Wednesday, July 3, 2024

B.G. Wins Court Battle: Free to Write Lyrics While Under Federal Supervision

A federal judge has rejected a request from prosecutors to prohibit rapper Christopher "B.G." Dorsey from promoting violence in his music while on supervised release, citing First Amendment concerns. However, U.S. District Judge Susie Morgan ruled that B.G. must submit copies of any new songs to the government for review before their release.

The ruling, issued Friday, is the latest development in a case that has sparked debate about an artist's right to free expression versus the government's responsibility to enforce the terms of supervised release. B.G., known for his 1990s hit "Bling Bling," came under scrutiny after performing with other rappers who have felony convictions and releasing lyrics that prosecutors said glorified violence.

In March, parole officers requested B.G.'s arrest for violating the terms of his supervised release, but he was later released on his own recognizance. Prosecutors asked Judge Morgan to impose restrictions on his lyrics, arguing they could undermine his rehabilitation.

B.G.'s attorneys argued that such restrictions would constitute an unconstitutional prior restraint on free speech. Judge Morgan agreed, stating that the condition "may be an unconstitutional prior restraint."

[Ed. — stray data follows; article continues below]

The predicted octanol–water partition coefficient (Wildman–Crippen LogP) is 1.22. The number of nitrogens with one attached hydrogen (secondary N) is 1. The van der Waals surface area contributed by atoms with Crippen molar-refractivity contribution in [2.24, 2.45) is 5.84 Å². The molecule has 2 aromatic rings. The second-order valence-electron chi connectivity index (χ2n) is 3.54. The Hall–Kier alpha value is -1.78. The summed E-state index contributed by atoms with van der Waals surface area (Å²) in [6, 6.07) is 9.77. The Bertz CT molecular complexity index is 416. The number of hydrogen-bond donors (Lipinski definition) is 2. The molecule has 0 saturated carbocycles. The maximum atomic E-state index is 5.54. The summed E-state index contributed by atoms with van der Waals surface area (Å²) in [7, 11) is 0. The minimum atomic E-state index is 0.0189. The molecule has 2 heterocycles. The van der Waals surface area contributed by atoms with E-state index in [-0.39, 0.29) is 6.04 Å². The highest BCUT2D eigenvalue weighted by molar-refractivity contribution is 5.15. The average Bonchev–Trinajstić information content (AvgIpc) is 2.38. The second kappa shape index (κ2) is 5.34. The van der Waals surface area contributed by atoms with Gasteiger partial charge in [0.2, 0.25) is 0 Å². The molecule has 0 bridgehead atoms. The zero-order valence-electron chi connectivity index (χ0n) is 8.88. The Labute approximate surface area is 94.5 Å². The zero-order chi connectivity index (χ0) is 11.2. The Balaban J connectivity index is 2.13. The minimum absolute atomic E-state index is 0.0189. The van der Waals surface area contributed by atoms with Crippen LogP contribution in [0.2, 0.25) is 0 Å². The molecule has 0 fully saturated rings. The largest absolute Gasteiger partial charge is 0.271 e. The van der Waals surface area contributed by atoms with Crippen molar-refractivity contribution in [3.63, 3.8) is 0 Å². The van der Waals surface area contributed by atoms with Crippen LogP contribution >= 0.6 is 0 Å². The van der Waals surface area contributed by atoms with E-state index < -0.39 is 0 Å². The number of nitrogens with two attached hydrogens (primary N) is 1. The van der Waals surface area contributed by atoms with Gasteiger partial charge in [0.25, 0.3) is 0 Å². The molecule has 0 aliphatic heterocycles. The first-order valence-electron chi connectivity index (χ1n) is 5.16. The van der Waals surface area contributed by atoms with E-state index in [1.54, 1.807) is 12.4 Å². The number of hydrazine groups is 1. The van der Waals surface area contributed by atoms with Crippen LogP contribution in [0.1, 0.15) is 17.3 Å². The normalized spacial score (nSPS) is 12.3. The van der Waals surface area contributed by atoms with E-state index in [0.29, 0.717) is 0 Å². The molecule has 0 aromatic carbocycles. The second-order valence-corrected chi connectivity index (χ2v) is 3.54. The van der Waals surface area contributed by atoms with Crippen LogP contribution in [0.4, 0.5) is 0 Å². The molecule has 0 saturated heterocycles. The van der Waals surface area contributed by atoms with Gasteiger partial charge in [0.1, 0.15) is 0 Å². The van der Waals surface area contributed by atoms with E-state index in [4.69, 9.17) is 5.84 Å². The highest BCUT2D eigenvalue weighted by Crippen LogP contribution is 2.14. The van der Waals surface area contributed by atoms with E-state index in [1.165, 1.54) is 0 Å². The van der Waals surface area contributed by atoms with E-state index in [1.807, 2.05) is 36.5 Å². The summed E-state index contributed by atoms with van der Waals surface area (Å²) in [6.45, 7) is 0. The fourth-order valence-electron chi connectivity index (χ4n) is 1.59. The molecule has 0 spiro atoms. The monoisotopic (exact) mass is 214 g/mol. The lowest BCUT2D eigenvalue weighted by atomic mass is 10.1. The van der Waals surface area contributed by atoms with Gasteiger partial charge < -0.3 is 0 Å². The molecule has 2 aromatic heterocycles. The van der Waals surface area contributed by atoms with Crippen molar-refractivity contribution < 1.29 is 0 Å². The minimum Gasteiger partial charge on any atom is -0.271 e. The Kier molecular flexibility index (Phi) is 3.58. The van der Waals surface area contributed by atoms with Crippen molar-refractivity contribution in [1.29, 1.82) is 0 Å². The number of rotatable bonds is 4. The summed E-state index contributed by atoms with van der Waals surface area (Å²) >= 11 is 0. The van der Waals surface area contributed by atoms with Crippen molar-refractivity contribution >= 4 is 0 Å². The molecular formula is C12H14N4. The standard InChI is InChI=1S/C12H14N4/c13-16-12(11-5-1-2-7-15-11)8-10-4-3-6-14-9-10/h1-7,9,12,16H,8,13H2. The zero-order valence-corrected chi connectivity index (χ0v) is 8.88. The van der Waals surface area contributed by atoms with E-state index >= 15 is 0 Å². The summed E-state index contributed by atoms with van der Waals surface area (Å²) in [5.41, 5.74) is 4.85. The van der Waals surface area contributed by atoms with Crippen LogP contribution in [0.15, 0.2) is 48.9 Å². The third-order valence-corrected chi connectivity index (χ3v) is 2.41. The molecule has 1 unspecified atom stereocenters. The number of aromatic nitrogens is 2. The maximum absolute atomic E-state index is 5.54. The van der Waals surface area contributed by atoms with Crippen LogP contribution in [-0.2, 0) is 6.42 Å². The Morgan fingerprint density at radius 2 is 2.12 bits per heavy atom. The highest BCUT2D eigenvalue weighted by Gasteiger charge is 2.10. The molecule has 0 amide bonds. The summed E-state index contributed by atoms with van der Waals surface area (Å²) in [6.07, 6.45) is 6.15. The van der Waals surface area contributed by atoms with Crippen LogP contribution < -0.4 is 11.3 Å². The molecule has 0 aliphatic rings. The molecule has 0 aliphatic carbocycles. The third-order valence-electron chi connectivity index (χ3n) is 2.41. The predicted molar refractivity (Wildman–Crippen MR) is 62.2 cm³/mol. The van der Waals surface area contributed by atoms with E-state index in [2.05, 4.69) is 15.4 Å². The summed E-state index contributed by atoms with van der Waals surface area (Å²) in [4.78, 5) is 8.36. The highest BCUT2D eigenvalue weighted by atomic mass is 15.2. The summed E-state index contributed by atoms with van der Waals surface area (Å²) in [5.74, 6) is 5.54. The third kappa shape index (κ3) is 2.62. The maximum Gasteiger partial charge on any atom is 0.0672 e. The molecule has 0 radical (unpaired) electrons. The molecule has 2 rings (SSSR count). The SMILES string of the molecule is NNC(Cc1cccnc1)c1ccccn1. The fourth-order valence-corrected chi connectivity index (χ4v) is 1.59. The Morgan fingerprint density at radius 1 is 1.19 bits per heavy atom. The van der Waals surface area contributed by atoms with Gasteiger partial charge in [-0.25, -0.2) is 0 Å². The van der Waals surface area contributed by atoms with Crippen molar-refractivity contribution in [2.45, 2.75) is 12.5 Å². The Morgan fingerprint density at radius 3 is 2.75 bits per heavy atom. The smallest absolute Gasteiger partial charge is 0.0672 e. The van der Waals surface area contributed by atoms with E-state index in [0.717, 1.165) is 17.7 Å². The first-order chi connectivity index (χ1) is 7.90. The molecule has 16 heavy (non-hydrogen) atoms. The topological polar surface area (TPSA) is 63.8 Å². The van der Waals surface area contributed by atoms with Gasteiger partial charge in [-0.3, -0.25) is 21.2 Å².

However, Judge Morgan acknowledged the government's concerns and ordered B.G. to submit his lyrics for review before release or promotion. If deemed inconsistent with his rehabilitation, prosecutors could request modifications to his supervised release terms.
B.G., a member of the Hot Boys rap group, was sentenced to 14 years in prison in 2012 for illegal gun possession and other charges. He was released to a halfway house in fall 2023 and began a two-year period of federal supervision on Feb. 1.

The case has drawn attention from other prominent artists like Megan Thee Stallion and Jay-Z, who have condemned the use of rap lyrics as evidence in criminal cases. B.G.'s attorneys expressed satisfaction with the ruling, emphasizing it allows him to continue his artistic work while addressing the terms of his supervision.

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